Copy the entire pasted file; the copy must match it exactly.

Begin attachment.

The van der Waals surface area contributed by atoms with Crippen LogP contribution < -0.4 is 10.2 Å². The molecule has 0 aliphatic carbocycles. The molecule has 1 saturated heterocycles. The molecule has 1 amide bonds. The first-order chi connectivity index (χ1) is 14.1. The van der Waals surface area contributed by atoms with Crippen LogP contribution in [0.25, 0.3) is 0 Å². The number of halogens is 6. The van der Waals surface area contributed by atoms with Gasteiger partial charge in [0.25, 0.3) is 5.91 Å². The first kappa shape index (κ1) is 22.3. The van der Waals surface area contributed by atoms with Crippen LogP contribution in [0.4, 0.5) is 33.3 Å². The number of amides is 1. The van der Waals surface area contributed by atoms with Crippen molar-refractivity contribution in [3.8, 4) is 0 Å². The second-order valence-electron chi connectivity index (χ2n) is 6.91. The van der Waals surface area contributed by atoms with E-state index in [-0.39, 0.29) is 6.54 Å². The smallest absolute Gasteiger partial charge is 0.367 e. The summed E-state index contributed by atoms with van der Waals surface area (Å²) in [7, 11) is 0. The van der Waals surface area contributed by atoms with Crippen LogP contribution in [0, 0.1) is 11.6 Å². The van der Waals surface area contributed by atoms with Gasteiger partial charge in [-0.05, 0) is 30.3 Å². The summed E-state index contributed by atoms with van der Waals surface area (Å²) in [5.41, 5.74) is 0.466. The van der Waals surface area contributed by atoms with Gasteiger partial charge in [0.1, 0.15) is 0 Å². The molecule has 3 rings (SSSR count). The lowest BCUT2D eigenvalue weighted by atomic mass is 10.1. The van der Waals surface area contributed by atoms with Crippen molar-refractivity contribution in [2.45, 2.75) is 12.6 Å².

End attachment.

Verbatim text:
The van der Waals surface area contributed by atoms with Crippen LogP contribution < -0.4 is 10.2 Å². The molecule has 0 aliphatic carbocycles. The molecule has 1 saturated heterocycles. The molecule has 1 amide bonds. The first-order chi connectivity index (χ1) is 14.1. The van der Waals surface area contributed by atoms with Crippen LogP contribution in [0.25, 0.3) is 0 Å². The number of halogens is 6. The van der Waals surface area contributed by atoms with Gasteiger partial charge in [0.25, 0.3) is 5.91 Å². The first kappa shape index (κ1) is 22.3. The van der Waals surface area contributed by atoms with Crippen LogP contribution in [0.4, 0.5) is 33.3 Å². The number of amides is 1. The van der Waals surface area contributed by atoms with Crippen molar-refractivity contribution in [3.8, 4) is 0 Å². The second-order valence-electron chi connectivity index (χ2n) is 6.91. The van der Waals surface area contributed by atoms with E-state index in [-0.39, 0.29) is 6.54 Å². The smallest absolute Gasteiger partial charge is 0.367 e. The summed E-state index contributed by atoms with van der Waals surface area (Å²) in [7, 11) is 0. The van der Waals surface area contributed by atoms with Crippen LogP contribution in [0, 0.1) is 11.6 Å². The van der Waals surface area contributed by atoms with Gasteiger partial charge in [-0.05, 0) is 30.3 Å². The summed E-state index contributed by atoms with van der Waals surface area (Å²) in [5.41, 5.74) is 0.466. The van der Waals surface area contributed by atoms with Gasteiger partial charge in [0.1, 0.15) is 0 Å². The molecule has 3 rings (SSSR count). The lowest BCUT2D eigenvalue weighted by atomic mass is 10.1. The van der Waals surface area contributed by atoms with Crippen molar-refractivity contribution in [2.45, 2.75) is 12.6 Å².